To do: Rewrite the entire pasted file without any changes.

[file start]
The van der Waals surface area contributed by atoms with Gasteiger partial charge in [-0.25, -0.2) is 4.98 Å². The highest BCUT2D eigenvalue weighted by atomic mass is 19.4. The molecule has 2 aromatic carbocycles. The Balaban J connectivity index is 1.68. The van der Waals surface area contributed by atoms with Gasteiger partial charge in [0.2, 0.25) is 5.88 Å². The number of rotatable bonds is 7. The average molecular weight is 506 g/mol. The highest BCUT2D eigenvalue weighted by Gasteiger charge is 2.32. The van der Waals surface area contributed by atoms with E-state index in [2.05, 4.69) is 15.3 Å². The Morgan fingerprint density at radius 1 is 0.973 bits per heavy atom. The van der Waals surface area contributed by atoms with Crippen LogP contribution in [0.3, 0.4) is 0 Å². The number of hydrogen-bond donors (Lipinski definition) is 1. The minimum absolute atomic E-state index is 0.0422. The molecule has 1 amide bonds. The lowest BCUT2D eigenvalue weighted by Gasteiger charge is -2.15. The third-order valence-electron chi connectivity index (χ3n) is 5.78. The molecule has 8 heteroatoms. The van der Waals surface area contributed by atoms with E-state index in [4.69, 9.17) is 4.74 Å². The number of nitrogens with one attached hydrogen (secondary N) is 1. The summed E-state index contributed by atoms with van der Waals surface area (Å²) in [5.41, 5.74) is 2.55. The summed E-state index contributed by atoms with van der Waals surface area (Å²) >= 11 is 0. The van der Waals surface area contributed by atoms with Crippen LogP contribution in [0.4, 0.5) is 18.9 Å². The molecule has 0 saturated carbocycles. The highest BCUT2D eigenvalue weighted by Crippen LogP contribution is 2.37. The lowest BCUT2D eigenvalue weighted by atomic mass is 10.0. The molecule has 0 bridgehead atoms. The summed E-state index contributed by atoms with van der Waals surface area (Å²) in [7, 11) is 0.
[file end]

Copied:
The van der Waals surface area contributed by atoms with Gasteiger partial charge in [-0.25, -0.2) is 4.98 Å². The highest BCUT2D eigenvalue weighted by atomic mass is 19.4. The molecule has 2 aromatic carbocycles. The Balaban J connectivity index is 1.68. The van der Waals surface area contributed by atoms with Gasteiger partial charge in [0.2, 0.25) is 5.88 Å². The number of rotatable bonds is 7. The average molecular weight is 506 g/mol. The highest BCUT2D eigenvalue weighted by Gasteiger charge is 2.32. The van der Waals surface area contributed by atoms with E-state index in [2.05, 4.69) is 15.3 Å². The Morgan fingerprint density at radius 1 is 0.973 bits per heavy atom. The van der Waals surface area contributed by atoms with Crippen LogP contribution in [0.3, 0.4) is 0 Å². The number of hydrogen-bond donors (Lipinski definition) is 1. The minimum absolute atomic E-state index is 0.0422. The molecule has 1 amide bonds. The lowest BCUT2D eigenvalue weighted by Gasteiger charge is -2.15. The third-order valence-electron chi connectivity index (χ3n) is 5.78. The molecule has 8 heteroatoms. The van der Waals surface area contributed by atoms with E-state index in [4.69, 9.17) is 4.74 Å². The number of nitrogens with one attached hydrogen (secondary N) is 1. The summed E-state index contributed by atoms with van der Waals surface area (Å²) in [5.41, 5.74) is 2.55. The summed E-state index contributed by atoms with van der Waals surface area (Å²) >= 11 is 0. The van der Waals surface area contributed by atoms with Crippen LogP contribution in [0.4, 0.5) is 18.9 Å². The molecule has 0 saturated carbocycles. The highest BCUT2D eigenvalue weighted by Crippen LogP contribution is 2.37. The lowest BCUT2D eigenvalue weighted by atomic mass is 10.0. The molecule has 0 bridgehead atoms. The summed E-state index contributed by atoms with van der Waals surface area (Å²) in [7, 11) is 0.